doc-src/TutorialI/Types/numerics.tex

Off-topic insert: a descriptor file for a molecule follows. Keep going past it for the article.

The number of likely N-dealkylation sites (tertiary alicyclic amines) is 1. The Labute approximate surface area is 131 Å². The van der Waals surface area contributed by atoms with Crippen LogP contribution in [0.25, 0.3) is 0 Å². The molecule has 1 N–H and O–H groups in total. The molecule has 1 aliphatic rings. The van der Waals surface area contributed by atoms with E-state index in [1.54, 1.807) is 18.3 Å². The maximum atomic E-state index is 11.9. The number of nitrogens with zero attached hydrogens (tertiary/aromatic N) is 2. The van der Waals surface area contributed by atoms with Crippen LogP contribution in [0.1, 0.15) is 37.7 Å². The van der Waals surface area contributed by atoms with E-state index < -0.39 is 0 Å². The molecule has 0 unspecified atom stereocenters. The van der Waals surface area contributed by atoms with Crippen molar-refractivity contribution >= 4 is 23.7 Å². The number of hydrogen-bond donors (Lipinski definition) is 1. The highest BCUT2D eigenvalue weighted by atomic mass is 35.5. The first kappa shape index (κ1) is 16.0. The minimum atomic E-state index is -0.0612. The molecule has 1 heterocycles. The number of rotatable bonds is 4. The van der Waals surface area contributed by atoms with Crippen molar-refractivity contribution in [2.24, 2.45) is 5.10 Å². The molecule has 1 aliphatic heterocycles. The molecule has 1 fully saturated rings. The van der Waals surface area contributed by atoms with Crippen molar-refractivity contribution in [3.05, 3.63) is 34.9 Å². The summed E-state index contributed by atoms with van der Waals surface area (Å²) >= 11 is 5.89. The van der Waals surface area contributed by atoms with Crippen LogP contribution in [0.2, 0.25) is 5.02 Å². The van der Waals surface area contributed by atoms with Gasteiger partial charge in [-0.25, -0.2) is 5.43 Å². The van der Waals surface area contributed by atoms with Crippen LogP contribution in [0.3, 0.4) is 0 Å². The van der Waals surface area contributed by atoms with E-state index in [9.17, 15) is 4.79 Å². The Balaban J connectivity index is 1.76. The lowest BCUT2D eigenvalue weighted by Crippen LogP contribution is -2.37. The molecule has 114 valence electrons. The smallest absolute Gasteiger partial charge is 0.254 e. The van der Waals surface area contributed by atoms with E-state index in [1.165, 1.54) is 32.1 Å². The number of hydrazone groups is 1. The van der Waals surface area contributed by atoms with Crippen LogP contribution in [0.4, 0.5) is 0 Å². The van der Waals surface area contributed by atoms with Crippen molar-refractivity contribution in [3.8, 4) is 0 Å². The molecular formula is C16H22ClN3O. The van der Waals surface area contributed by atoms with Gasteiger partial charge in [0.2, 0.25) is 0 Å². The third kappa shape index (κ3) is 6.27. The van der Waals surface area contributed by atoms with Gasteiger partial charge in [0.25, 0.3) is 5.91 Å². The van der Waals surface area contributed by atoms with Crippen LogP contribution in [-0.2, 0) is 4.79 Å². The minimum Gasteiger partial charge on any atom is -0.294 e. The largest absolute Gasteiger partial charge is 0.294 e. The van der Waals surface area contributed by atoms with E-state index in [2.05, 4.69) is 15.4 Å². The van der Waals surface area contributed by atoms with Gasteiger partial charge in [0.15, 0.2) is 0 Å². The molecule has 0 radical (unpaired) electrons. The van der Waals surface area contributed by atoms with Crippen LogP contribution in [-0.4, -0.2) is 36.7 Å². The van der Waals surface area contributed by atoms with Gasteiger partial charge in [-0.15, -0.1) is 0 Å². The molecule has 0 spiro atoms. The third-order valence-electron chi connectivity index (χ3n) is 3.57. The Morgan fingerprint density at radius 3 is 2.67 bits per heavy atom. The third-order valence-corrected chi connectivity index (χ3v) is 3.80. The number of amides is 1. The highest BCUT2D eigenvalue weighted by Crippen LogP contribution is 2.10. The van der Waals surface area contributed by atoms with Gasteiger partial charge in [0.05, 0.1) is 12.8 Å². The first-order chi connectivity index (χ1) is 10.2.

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 paulson@10794  1 % $Id$  paulson@11389  2 paulson@11389  3 \section{Numbers}  paulson@11389  4 \label{sec:numbers}  paulson@11389  5 paulson@11494  6 \index{numbers|(}%  paulson@11174  7 Until now, our numerical examples have used the type of \textbf{natural  paulson@11174  8 numbers},  paulson@10594  9 \isa{nat}. This is a recursive datatype generated by the constructors  paulson@10594  10 zero and successor, so it works well with inductive proofs and primitive  paulson@11174  11 recursive function definitions. HOL also provides the type  paulson@10794  12 \isa{int} of \textbf{integers}, which lack induction but support true  paulson@11174  13 subtraction. The integers are preferable to the natural numbers for reasoning about  paulson@11174  14 complicated arithmetic expressions, even for some expressions whose  paulson@11174  15 value is non-negative. The logic HOL-Real also has the type  paulson@11174  16 \isa{real} of real numbers. Isabelle has no subtyping, so the numeric  paulson@11174  17 types are distinct and there are functions to convert between them.  paulson@11174  18 Fortunately most numeric operations are overloaded: the same symbol can be  paulson@11174  19 used at all numeric types. Table~\ref{tab:overloading} in the appendix  paulson@11174  20 shows the most important operations, together with the priorities of the  paulson@11174  21 infix symbols.  paulson@10594  22 paulson@11416  23 \index{linear arithmetic}%  paulson@10594  24 Many theorems involving numeric types can be proved automatically by  paulson@10594  25 Isabelle's arithmetic decision procedure, the method  paulson@11416  26 \methdx{arith}. Linear arithmetic comprises addition, subtraction  paulson@10594  27 and multiplication by constant factors; subterms involving other operators  paulson@10594  28 are regarded as variables. The procedure can be slow, especially if the  paulson@10594  29 subgoal to be proved involves subtraction over type \isa{nat}, which  paulson@10594  30 causes case splits.  paulson@10594  31 paulson@10594  32 The simplifier reduces arithmetic expressions in other  paulson@10594  33 ways, such as dividing through by common factors. For problems that lie  paulson@10881  34 outside the scope of automation, HOL provides hundreds of  paulson@10594  35 theorems about multiplication, division, etc., that can be brought to  paulson@10881  36 bear. You can locate them using Proof General's Find  paulson@10881  37 button. A few lemmas are given below to show what  paulson@10794  38 is available.  paulson@10594  39 paulson@10594  40 \subsection{Numeric Literals}  nipkow@10779  41 \label{sec:numerals}  paulson@10594  42 paulson@11416  43 \index{numeric literals|(}%  paulson@12156  44 The constants \cdx{0} and \cdx{1} are overloaded. They denote zero and one,  paulson@12156  45 respectively, for all numeric types. Other values are expressed by numeric  paulson@12156  46 literals, which consist of one or more decimal digits optionally preceeded by  paulson@12156  47 a minus sign (\isa{-}). Examples are \isa{2}, \isa{-3} and  paulson@12156  48 \isa{441223334678}. Literals are available for the types of natural numbers,  paulson@12156  49 integers and reals; they denote integer values of arbitrary size.  paulson@10594  50 paulson@10594  51 Literals look like constants, but they abbreviate  paulson@12156  52 terms representing the number in a two's complement binary notation.  paulson@10794  53 Isabelle performs arithmetic on literals by rewriting rather  paulson@10594  54 than using the hardware arithmetic. In most cases arithmetic  paulson@10594  55 is fast enough, even for large numbers. The arithmetic operations  paulson@10794  56 provided for literals include addition, subtraction, multiplication,  paulson@10794  57 integer division and remainder. Fractions of literals (expressed using  paulson@10794  58 division) are reduced to lowest terms.  paulson@10594  59 paulson@11416  60 \begin{warn}\index{overloading!and arithmetic}  paulson@10794  61 The arithmetic operators are  paulson@10594  62 overloaded, so you must be careful to ensure that each numeric  paulson@10594  63 expression refers to a specific type, if necessary by inserting  paulson@10594  64 type constraints. Here is an example of what can go wrong:  paulson@10794  65 \par  paulson@10594  66 \begin{isabelle}  paulson@12156  67 \isacommand{lemma}\ "2\ *\ m\ =\ m\ +\ m"  paulson@10594  68 \end{isabelle}  paulson@10594  69 %  paulson@10594  70 Carefully observe how Isabelle displays the subgoal:  paulson@10594  71 \begin{isabelle}  paulson@12156  72 \ 1.\ (2::'a)\ *\ m\ =\ m\ +\ m  paulson@10594  73 \end{isabelle}  paulson@12156  74 The type \isa{'a} given for the literal \isa{2} warns us that no numeric  paulson@10594  75 type has been specified. The problem is underspecified. Given a type  paulson@10594  76 constraint such as \isa{nat}, \isa{int} or \isa{real}, it becomes trivial.  paulson@10794  77 \end{warn}  paulson@10794  78 paulson@10881  79 \begin{warn}  paulson@11428  80 \index{recdef@\isacommand {recdef} (command)!and numeric literals}  paulson@11416  81 Numeric literals are not constructors and therefore  paulson@11416  82 must not be used in patterns. For example, this declaration is  paulson@11416  83 rejected:  paulson@10881  84 \begin{isabelle}  paulson@10881  85 \isacommand{recdef}\ h\ "\isacharbraceleft \isacharbraceright "\isanewline  paulson@12156  86 "h\ 3\ =\ 2"\isanewline  nipkow@11148  87 "h\ i\ \ =\ i"  paulson@10881  88 \end{isabelle}  paulson@10881  89 paulson@10881  90 You should use a conditional expression instead:  paulson@10881  91 \begin{isabelle}  paulson@12156  92 "h\ i\ =\ (if\ i\ =\ 3\ then\ 2\ else\ i)"  paulson@10881  93 \end{isabelle}  paulson@11416  94 \index{numeric literals|)}  paulson@10881  95 \end{warn}  paulson@10881  96 paulson@10594  97 paulson@10594  98 nipkow@11216  99 \subsection{The Type of Natural Numbers, {\tt\slshape nat}}  paulson@10594  100 paulson@11416  101 \index{natural numbers|(}\index{*nat (type)|(}%  paulson@10594  102 This type requires no introduction: we have been using it from the  paulson@10794  103 beginning. Hundreds of theorems about the natural numbers are  paulson@10594  104 proved in the theories \isa{Nat}, \isa{NatArith} and \isa{Divides}. Only  paulson@10594  105 in exceptional circumstances should you resort to induction.  paulson@10594  106 paulson@10594  107 \subsubsection{Literals}  paulson@11416  108 \index{numeric literals!for type \protect\isa{nat}}%  paulson@12156  109 The notational options for the natural numbers are confusing. Recall that an  paulson@12156  110 overloaded constant can be defined independently for each type; the definition  paulson@12156  111 of \cdx{1} for type \isa{nat} is  paulson@12156  112 \begin{isabelle}  paulson@12156  113 1\ \isasymequiv\ Suc\ 0  paulson@12156  114 \rulename{One_nat_def}  paulson@12156  115 \end{isabelle}  paulson@12156  116 This is installed as a simplification rule, so the simplifier will replace  paulson@12156  117 every occurrence of \isa{1::nat} by \isa{Suc\ 0}. Literals are obviously  paulson@12156  118 better than nested \isa{Suc}s at expressing large values. But many theorems,  paulson@12156  119 including the rewrite rules for primitive recursive functions, can only be  paulson@12156  120 applied to terms of the form \isa{Suc\ $n$}.  paulson@12156  121 paulson@12156  122 The following default simplification rules replace  paulson@10794  123 small literals by zero and successor:  paulson@10594  124 \begin{isabelle}  paulson@12156  125 2\ +\ n\ =\ Suc\ (Suc\ n)  paulson@10594  126 \rulename{add_2_eq_Suc}\isanewline  paulson@12156  127 n\ +\ 2\ =\ Suc\ (Suc\ n)  paulson@10594  128 \rulename{add_2_eq_Suc'}  paulson@10594  129 \end{isabelle}  paulson@12156  130 It is less easy to transform \isa{100} into \isa{Suc\ 99} (for example), and  paulson@12156  131 the simplifier will normally reverse this transformation. Novices should  paulson@12156  132 express natural numbers using \isa{0} and \isa{Suc} only.  paulson@10594  133 paulson@10594  134 \subsubsection{Typical lemmas}  paulson@10594  135 Inequalities involving addition and subtraction alone can be proved  paulson@10594  136 automatically. Lemmas such as these can be used to prove inequalities  paulson@10594  137 involving multiplication and division:  paulson@10594  138 \begin{isabelle}  paulson@10594  139 \isasymlbrakk i\ \isasymle \ j;\ k\ \isasymle \ l\isasymrbrakk \ \isasymLongrightarrow \ i\ *\ k\ \isasymle \ j\ *\ l%  paulson@10594  140 \rulename{mult_le_mono}\isanewline  paulson@10594  141 \isasymlbrakk i\ <\ j;\ 0\ <\ k\isasymrbrakk \ \isasymLongrightarrow \ i\  paulson@10594  142 *\ k\ <\ j\ *\ k%  paulson@10594  143 \rulename{mult_less_mono1}\isanewline  paulson@10594  144 m\ \isasymle \ n\ \isasymLongrightarrow \ m\ div\ k\ \isasymle \ n\ div\ k%  paulson@10594  145 \rulename{div_le_mono}  paulson@10594  146 \end{isabelle}  paulson@10594  147 %  paulson@10594  148 Various distributive laws concerning multiplication are available:  paulson@10594  149 \begin{isabelle}  paulson@10594  150 (m\ +\ n)\ *\ k\ =\ m\ *\ k\ +\ n\ *\ k%  paulson@11416  151 \rulenamedx{add_mult_distrib}\isanewline  paulson@10594  152 (m\ -\ n)\ *\ k\ =\ m\ *\ k\ -\ n\ *\ k%  paulson@11416  153 \rulenamedx{diff_mult_distrib}\isanewline  paulson@10594  154 (m\ mod\ n)\ *\ k\ =\ (m\ *\ k)\ mod\ (n\ *\ k)  paulson@11416  155 \rulenamedx{mod_mult_distrib}  paulson@10594  156 \end{isabelle}  paulson@10594  157 paulson@10594  158 \subsubsection{Division}  paulson@11416  159 \index{division!for type \protect\isa{nat}}%  paulson@10881  160 The infix operators \isa{div} and \isa{mod} are overloaded.  paulson@10881  161 Isabelle/HOL provides the basic facts about quotient and remainder  paulson@10881  162 on the natural numbers:  paulson@10594  163 \begin{isabelle}  paulson@10594  164 m\ mod\ n\ =\ (if\ m\ <\ n\ then\ m\ else\ (m\ -\ n)\ mod\ n)  paulson@10594  165 \rulename{mod_if}\isanewline  paulson@10594  166 m\ div\ n\ *\ n\ +\ m\ mod\ n\ =\ m%  paulson@11416  167 \rulenamedx{mod_div_equality}  paulson@10594  168 \end{isabelle}  paulson@10594  169 paulson@10594  170 Many less obvious facts about quotient and remainder are also provided.  paulson@10594  171 Here is a selection:  paulson@10594  172 \begin{isabelle}  paulson@10594  173 a\ *\ b\ div\ c\ =\ a\ *\ (b\ div\ c)\ +\ a\ *\ (b\ mod\ c)\ div\ c%  paulson@10594  174 \rulename{div_mult1_eq}\isanewline  paulson@10594  175 a\ *\ b\ mod\ c\ =\ a\ *\ (b\ mod\ c)\ mod\ c%  paulson@10594  176 \rulename{mod_mult1_eq}\isanewline  paulson@10594  177 a\ div\ (b*c)\ =\ a\ div\ b\ div\ c%  paulson@10594  178 \rulename{div_mult2_eq}\isanewline  paulson@10594  179 a\ mod\ (b*c)\ =\ b * (a\ div\ b\ mod\ c)\ +\ a\ mod\ b%  paulson@10594  180 \rulename{mod_mult2_eq}\isanewline  paulson@10594  181 0\ <\ c\ \isasymLongrightarrow \ (c\ *\ a)\ div\ (c\ *\ b)\ =\ a\ div\ b%  paulson@10594  182 \rulename{div_mult_mult1}  paulson@10594  183 \end{isabelle}  paulson@10594  184 paulson@10594  185 Surprisingly few of these results depend upon the  paulson@11416  186 divisors' being nonzero.  paulson@11416  187 \index{division!by zero}%  paulson@11416  188 That is because division by  paulson@10794  189 zero yields zero:  paulson@10594  190 \begin{isabelle}  paulson@10594  191 a\ div\ 0\ =\ 0  paulson@10594  192 \rulename{DIVISION_BY_ZERO_DIV}\isanewline  paulson@10594  193 a\ mod\ 0\ =\ a%  paulson@10594  194 \rulename{DIVISION_BY_ZERO_MOD}  paulson@10594  195 \end{isabelle}  paulson@10594  196 As a concession to convention, these equations are not installed as default  paulson@11174  197 simplification rules. In \isa{div_mult_mult1} above, one of  nipkow@11161  198 the two divisors (namely~\isa{c}) must still be nonzero.  paulson@10594  199 paulson@11416  200 The \textbf{divides} relation\index{divides relation}  paulson@11416  201 has the standard definition, which  paulson@10594  202 is overloaded over all numeric types:  paulson@10594  203 \begin{isabelle}  paulson@10594  204 m\ dvd\ n\ \isasymequiv\ {\isasymexists}k.\ n\ =\ m\ *\ k  paulson@11416  205 \rulenamedx{dvd_def}  paulson@10594  206 \end{isabelle}  paulson@10594  207 %  paulson@10594  208 Section~\ref{sec:proving-euclid} discusses proofs involving this  paulson@10594  209 relation. Here are some of the facts proved about it:  paulson@10594  210 \begin{isabelle}  paulson@10594  211 \isasymlbrakk m\ dvd\ n;\ n\ dvd\ m\isasymrbrakk \ \isasymLongrightarrow \ m\ =\ n%  paulson@11416  212 \rulenamedx{dvd_anti_sym}\isanewline  paulson@10594  213 \isasymlbrakk k\ dvd\ m;\ k\ dvd\ n\isasymrbrakk \ \isasymLongrightarrow \ k\ dvd\ (m\ +\ n)  paulson@11416  214 \rulenamedx{dvd_add}  paulson@10594  215 \end{isabelle}  paulson@10594  216 nipkow@11216  217 \subsubsection{Simplifier Tricks}  paulson@10594  218 The rule \isa{diff_mult_distrib} shown above is one of the few facts  paulson@10594  219 about \isa{m\ -\ n} that is not subject to  paulson@10594  220 the condition \isa{n\ \isasymle \ m}. Natural number subtraction has few  paulson@10794  221 nice properties; often you should remove it by simplifying with this split  paulson@10794  222 rule:  paulson@10594  223 \begin{isabelle}  paulson@10594  224 `P(a-b)\ =\ ((a